“When one of the most important e-mails of his life landed in his inbox Kord Campbell overlooked it, not for just a day or two but for twelve days. A big company wanted to buy his internet start up for 1.3 million dollars.  The message just slipped by him amid the flood of multiple computer screens with e-mails, instant messages and on line chats.”

The above opening to The New York Times series about “Your Brain On Computers”  left me wondering, In this digital age of multi tasking, smart phones, 140 character messages and auto scrolling flash banners;  are we losing our ability to pay attention? Is the constant engagement in activities that rapidly shift our attention between multiple tasks creating a culture of anxious, distracted people emotionally disconnected from one another and unable to disconnect from the digital world? Is there anything we can do about it?

Multitasking is in effect training your brain to pay attention to distractions.  Although being able to handle multiple things at once is valuable,  Google executive Joe Kraus argues that we are becoming like the “mal-formed weight lifter who trains only their upper body and has tiny little legs. We’re radically over-developing the parts of quick thinking, distractable brain and letting the long-form-thinking, creative, contemplative, solitude-seeking, thought-consolidating pieces of our brain atrophy by not using them”.

My suspicion is that  the unquestioned marvel that is the digital age has brought with it a dark side. Our increasing interaction with the digital world in every facet of our life is affecting our ability to really pay attention to any one thing and with this we are losing the facility for profoundly deep, introspective, solitary, sustained mode of attention. This loss has costs beyond busted  business deals. At stake is our ability to quiet the mind, be calm,  be creative, have insights, and connect to others. Kraus’s recommendation is to take time away from the digital world,  literally unplug from it  and engage in activities that encourage sustained single pointed attention and mindfulness.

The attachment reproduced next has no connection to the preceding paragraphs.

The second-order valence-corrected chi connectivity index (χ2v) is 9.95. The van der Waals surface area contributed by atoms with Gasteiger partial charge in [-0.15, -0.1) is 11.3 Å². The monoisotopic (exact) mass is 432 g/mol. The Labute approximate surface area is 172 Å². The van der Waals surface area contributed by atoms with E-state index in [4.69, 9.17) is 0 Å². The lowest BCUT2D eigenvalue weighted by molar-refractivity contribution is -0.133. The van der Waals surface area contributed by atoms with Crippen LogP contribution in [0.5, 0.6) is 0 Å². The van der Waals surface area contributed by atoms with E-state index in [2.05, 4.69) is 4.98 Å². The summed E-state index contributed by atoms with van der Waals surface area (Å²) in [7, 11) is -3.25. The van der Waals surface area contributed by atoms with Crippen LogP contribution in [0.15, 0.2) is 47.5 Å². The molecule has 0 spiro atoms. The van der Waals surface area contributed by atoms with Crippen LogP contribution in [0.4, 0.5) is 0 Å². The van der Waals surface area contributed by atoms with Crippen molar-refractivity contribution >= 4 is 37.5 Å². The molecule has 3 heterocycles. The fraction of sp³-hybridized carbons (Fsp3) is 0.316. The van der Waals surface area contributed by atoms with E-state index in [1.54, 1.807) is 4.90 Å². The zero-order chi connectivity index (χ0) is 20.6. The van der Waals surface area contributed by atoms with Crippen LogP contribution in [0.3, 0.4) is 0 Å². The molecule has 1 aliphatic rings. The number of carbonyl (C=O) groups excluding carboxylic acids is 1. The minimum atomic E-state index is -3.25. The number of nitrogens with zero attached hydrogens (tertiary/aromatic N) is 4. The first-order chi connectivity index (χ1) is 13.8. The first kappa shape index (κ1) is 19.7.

I think Yoga is about paying attention and learning to direct all of our attention towards the activity which we are engaged in.  Yoga helps one to slow down and actively train the mind for that type of long form attention so missing in our digital interactions. The time one spends practicing yoga is a way to unplug and take a break from distraction, no cell phones, no interruptions.

Yoga prationers have known since ancient times that the mind is active and dynamic and the various yoga practices have been geared to help us withdraw from everyday activities to revive the the body and mind. Yoga helps us to disengage the senses from the outside world and retreat to an internal world where spiritual resources abound, the very resources that enable us to be more present in every day life and effective in the world,  present in every action and every moment.

Please Read full The New York Times Story about Kord Campbell here and view an interactive feature that tests your mental ability to focus.